Those memories were all wispy and smoky, existing on the fringes of my consciousness, and as I tried to pull them forth, they slipped out of my grasp.

Had they always been like that?

Oh my God, I didn’t know, because I never really thought back in detail. I didn’t think beyond the invasion—

I remembered that, though. I remembered the fear and I remembered the way things were before, but . . .

Panic dug in deep, and I sidestepped Luc.

“You don’t have clear memories because they aren’t real memories,” he said softly. “And you never questioned it, because you had no real reason to.”

“Stop it,” I hissed, spinning toward him. “Stay out of my head.”

“Kind of hard to right now.”

I dragged my hands over my hips and then stopped when he shot me a pointed look. What Luc was saying was too much to believe—having this entire life I couldn’t remember, dying and being given a second identity.

I lifted my chin. “So I’m your long-lost BFF forever and I was given some kind of super-serum that not only healed me, it wiped my memory and implanted false impressions but somehow doesn’t stop me from breaking out in pimples at least once a month?”

He frowned. “Well, yeah and no. The fever stole your memories. Not the serum.”

“But why did you leave me?” I cried out, surprising myself with the rawness behind the question.

“Do you think I wanted to?” he shouted back, startling me. His features sharpened. “I never trusted Sylvia or Jason and they didn’t trust me, but I . . . I was desperate, and you had agreed. ‘One more chance.’ That’s what you said to me, because I’d already given you all these other serums and they didn’t work. Then you made me promise to let it go if it didn’t work. You made me promise to let you go so the end would be peaceful.” His voice caught, broke a little. “And I agreed.”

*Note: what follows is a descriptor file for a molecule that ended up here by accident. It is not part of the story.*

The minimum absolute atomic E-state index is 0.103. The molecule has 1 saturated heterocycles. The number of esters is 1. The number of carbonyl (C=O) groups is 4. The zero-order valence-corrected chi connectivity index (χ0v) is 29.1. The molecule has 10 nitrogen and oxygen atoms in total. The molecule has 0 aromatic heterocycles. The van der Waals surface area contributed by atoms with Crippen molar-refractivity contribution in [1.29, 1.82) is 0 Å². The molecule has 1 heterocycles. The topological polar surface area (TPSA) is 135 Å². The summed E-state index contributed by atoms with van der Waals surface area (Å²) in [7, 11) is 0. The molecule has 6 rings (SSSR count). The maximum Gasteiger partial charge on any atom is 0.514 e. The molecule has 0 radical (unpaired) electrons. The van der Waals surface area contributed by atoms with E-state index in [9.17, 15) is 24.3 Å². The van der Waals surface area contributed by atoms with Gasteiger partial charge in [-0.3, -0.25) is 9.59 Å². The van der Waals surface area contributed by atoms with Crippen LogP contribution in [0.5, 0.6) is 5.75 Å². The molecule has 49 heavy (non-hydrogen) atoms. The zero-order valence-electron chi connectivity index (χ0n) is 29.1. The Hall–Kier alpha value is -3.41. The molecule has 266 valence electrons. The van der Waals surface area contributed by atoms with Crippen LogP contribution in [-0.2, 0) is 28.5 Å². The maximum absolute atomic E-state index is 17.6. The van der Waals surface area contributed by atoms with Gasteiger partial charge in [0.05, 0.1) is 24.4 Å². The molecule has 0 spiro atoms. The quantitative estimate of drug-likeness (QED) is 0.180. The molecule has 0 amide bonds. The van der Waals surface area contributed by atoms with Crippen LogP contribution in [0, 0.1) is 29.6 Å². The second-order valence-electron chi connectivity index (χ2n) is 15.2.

Hearing him say these things, talk about decisions I’d supposedly made as this . . . this Nadia girl was beyond unnerving.

“Jason knew I was coming after him. So he came to me first. He bartered for his life. He offered to heal you, but I had to stay away. I had some big issues with Jason, as he did with me, but it was more than that. The cure came with a deal. . . .” A muscle began to tick along his jaw. “I would have to give you up. Walk away from you, from the only real friend I had, from the only person I’d ever truly trusted. The only person I ever . . .” Trailing off, he shook his head. “I made the deal. I would walk away and I would stay away if you were safe. I agreed. You agreed to it, but you . . . didn’t know you wouldn’t remember me or anything. I knew if I told you that, you wouldn’t do it.”

I moved backward and then shook my head again, not wanting to hear what he was saying but knowing I couldn’t stop him.

“I agreed to their terms, but I stayed close to make sure you were okay and that nothing strange was happening to you.”

“And yet you still left me with people you didn’t even trust?”

Luc flinched—actually flinched. “Like I said, I was desperate, but that wasn’t part of the original agreement.”

“What was supposed to happen to me once they wiped my memory and healed me?” I laughed harshly.

“You were supposed to be placed with a family, but as I left the house the day you woke up from the fever, the esteemed Jason Dasher tried to renege on the deal. He attempted to kill me.”

My breath caught as the trembling throughout my body picked up. “Did you . . . Did you kill him?”

His jaw hardened. “That’s what some think. I might’ve even let people believe it, but I didn’t.”

I couldn’t look away from him. My mind leapt to the conclusion. “Are you saying . . . ?”

“Sylvia killed him. She was there when he tried to do me in. She took him out. That’s why I let you stay with her.”

Holy crap.

“This is too much.” Lifting my hands halfway, I stopped, because I had no idea what I was doing with them.